I thought I would share my general notes from each chapter as I write them (and as time allows) because I think this book contains powerful messages about parenting-different from what we parents often hear today. I highly recommend this book, and I am a little worried I won’t do it justice-I have so much highlighted!, but I want to stick this information into my brain.

Everything in quotations can be directly attributed to the authors, unless otherwise noted.  These are my own very brief personal notes/interpretation/things I want to remember.

Go read the rest at Clover Lane!

Study Says, “Christians Hate People Different from Them.” Except it Doesn’t

A recent study claims, “Religiosity Means Love of Neighbor–If Values Line Up.”  You’ll probably be seeing more of this study since it seems like another opportunity for the secular world to prove that “those Christians” aren’t all they’re cracked up to be.   The problem is, the study doesn’t actually say what the headlines say it does.

What the study does show is that when researchers control for what they term “right wing authoritarianism”  (basically a term that means a judgmental, us-versus-them tribalism) religious people are actually more loving and generous to others than the general population.  The study is actually fairly faith-friendly, demonstrating what psychologists of religion have known since Gordon Allport differentiated “intrinsic religiousness” (i.e.,  people who go to church because they desire true conversion of heart) from “extrinsic religiousness” (i.e., people who go to church out of obligation, desire for status, or other external benefits of church-membership).  In essence, all the study really shows is that when people  go to Church out of a desire to learn how to love God and neighbor as opposed to going to church as a way of making themselves feel more special than other people, the former actually do treat their neighbors better than the average bear.   No duh.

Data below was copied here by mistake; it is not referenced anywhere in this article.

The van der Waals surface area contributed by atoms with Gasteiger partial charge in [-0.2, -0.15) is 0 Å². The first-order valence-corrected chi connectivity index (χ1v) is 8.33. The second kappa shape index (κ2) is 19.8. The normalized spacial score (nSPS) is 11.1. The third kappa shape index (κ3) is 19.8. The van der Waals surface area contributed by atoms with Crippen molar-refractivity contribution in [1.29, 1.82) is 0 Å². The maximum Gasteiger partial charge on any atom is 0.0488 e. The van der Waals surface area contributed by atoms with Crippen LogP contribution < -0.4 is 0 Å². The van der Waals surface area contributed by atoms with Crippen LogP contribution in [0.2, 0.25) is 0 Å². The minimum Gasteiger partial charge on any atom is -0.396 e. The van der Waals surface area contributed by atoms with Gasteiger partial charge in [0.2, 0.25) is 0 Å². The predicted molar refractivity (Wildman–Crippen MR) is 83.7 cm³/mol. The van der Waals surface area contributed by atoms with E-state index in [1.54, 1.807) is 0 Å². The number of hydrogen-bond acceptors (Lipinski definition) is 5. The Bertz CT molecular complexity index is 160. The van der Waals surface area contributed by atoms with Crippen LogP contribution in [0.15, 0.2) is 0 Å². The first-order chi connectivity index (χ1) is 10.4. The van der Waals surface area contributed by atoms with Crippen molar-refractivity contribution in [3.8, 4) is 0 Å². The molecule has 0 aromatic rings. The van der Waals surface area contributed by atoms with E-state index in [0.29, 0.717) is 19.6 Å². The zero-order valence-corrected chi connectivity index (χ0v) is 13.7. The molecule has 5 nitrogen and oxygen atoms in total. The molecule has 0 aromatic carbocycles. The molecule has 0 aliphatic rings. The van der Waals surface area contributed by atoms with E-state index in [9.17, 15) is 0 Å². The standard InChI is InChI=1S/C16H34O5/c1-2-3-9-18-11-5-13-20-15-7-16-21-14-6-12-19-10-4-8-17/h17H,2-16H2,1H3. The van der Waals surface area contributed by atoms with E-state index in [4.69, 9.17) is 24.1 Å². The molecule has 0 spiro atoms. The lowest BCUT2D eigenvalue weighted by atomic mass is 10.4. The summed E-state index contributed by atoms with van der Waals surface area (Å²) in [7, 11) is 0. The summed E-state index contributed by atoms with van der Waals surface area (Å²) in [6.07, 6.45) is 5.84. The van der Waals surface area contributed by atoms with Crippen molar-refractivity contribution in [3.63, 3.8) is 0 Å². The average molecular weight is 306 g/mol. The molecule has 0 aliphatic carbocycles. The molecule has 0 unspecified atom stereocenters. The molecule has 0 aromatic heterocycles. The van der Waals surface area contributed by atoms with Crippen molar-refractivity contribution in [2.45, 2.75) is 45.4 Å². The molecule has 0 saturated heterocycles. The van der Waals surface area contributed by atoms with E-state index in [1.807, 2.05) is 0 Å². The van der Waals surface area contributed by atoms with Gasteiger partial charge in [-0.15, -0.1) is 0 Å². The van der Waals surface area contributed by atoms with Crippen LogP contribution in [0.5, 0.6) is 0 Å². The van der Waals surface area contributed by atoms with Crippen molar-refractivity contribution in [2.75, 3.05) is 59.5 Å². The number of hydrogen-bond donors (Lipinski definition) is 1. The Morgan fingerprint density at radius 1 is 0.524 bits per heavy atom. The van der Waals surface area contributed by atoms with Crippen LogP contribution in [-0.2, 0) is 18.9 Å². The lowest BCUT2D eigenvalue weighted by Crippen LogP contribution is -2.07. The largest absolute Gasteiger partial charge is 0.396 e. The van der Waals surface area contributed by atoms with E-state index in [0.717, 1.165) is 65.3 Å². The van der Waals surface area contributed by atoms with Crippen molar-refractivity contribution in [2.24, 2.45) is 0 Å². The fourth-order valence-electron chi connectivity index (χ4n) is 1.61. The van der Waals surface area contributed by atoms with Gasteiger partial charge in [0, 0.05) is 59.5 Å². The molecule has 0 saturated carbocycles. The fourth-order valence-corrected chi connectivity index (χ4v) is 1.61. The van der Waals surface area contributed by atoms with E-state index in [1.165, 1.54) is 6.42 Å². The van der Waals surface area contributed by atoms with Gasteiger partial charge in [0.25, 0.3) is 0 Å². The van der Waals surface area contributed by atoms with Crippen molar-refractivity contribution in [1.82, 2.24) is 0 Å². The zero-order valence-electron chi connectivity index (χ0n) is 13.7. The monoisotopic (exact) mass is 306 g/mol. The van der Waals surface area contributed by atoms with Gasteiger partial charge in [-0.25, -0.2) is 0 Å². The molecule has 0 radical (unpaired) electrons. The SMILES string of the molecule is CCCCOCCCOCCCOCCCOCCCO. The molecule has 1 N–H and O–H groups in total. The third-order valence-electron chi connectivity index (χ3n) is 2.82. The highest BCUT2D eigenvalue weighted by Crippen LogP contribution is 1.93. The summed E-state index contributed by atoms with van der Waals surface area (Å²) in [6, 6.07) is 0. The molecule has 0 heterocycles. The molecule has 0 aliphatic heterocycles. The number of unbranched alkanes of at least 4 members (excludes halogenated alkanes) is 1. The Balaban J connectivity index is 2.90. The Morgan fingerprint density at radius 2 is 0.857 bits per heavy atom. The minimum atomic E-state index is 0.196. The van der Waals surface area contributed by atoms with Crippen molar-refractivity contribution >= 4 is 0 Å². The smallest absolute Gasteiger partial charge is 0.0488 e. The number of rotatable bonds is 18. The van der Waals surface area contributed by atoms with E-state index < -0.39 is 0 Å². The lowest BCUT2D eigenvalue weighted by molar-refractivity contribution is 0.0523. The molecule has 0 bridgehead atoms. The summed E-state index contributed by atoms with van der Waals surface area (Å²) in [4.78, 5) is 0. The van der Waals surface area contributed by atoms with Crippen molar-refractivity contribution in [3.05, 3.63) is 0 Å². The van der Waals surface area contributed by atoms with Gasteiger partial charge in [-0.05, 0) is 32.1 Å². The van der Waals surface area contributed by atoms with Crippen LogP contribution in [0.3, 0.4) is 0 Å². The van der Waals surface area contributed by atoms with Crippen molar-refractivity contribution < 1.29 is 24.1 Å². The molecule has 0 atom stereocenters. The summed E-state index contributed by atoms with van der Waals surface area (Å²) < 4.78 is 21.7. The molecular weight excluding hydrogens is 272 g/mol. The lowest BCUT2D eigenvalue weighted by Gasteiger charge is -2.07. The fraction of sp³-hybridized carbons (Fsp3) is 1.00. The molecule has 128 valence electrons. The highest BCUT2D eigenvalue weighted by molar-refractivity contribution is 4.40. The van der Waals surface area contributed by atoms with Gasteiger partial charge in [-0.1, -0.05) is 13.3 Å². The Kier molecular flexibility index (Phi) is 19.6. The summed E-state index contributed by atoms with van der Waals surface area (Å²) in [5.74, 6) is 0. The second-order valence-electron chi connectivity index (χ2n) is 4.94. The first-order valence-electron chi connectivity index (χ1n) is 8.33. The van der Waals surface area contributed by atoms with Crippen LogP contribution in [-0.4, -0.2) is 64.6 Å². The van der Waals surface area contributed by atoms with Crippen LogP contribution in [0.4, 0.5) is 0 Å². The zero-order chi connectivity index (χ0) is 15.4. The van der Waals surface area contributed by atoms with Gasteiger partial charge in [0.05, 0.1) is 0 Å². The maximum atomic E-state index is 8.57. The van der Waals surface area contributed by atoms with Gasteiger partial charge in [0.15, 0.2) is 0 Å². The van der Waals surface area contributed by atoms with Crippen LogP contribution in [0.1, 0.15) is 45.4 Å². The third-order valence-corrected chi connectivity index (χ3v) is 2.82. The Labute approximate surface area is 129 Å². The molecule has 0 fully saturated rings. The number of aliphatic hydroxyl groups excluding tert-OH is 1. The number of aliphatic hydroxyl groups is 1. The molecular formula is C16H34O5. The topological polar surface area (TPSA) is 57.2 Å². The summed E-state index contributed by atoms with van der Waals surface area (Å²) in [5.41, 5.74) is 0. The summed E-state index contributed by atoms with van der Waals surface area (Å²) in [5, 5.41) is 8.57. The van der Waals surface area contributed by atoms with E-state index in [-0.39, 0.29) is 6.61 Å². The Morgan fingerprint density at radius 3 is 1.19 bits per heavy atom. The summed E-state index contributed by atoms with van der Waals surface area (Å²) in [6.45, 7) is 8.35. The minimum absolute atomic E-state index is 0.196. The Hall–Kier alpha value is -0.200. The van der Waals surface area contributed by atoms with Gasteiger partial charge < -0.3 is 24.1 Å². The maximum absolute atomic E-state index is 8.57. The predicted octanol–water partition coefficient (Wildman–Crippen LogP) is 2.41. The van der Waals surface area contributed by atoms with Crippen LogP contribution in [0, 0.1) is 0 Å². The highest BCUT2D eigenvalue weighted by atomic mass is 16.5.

The only thing besides the headline I’d take issue with in this study is the use of the term, “right wing authoritarianism.”  Wow.  What a biased and loaded phrase that is.  I’ve seen research like this before, but the use of such biased terms always strikes me as profoundly unethical and unprofessional.  I was always taught that pejorative language like “right wing” was to be avoided in professional research at all costs.   I’m not really faulting the authors of the study.  I understand it is a term that exists in the literature.  I just think it shouldn’t, especially in light of research that shows that it is actually left-wingers, more than right wingers, who are on average both less tolerant of differences of opinion and who are more likely to be ignorant regarding the beliefs of those who think differently than them.

Perhaps I need to dig a bit more, but I’m not aware of a liberal equivalent of “right wing authoritarianism” in the literature despite the fact that previous research really does show such a thing exists.  (Not to mention Pope Benedict’s observations regarding the “dictatorship of relativism.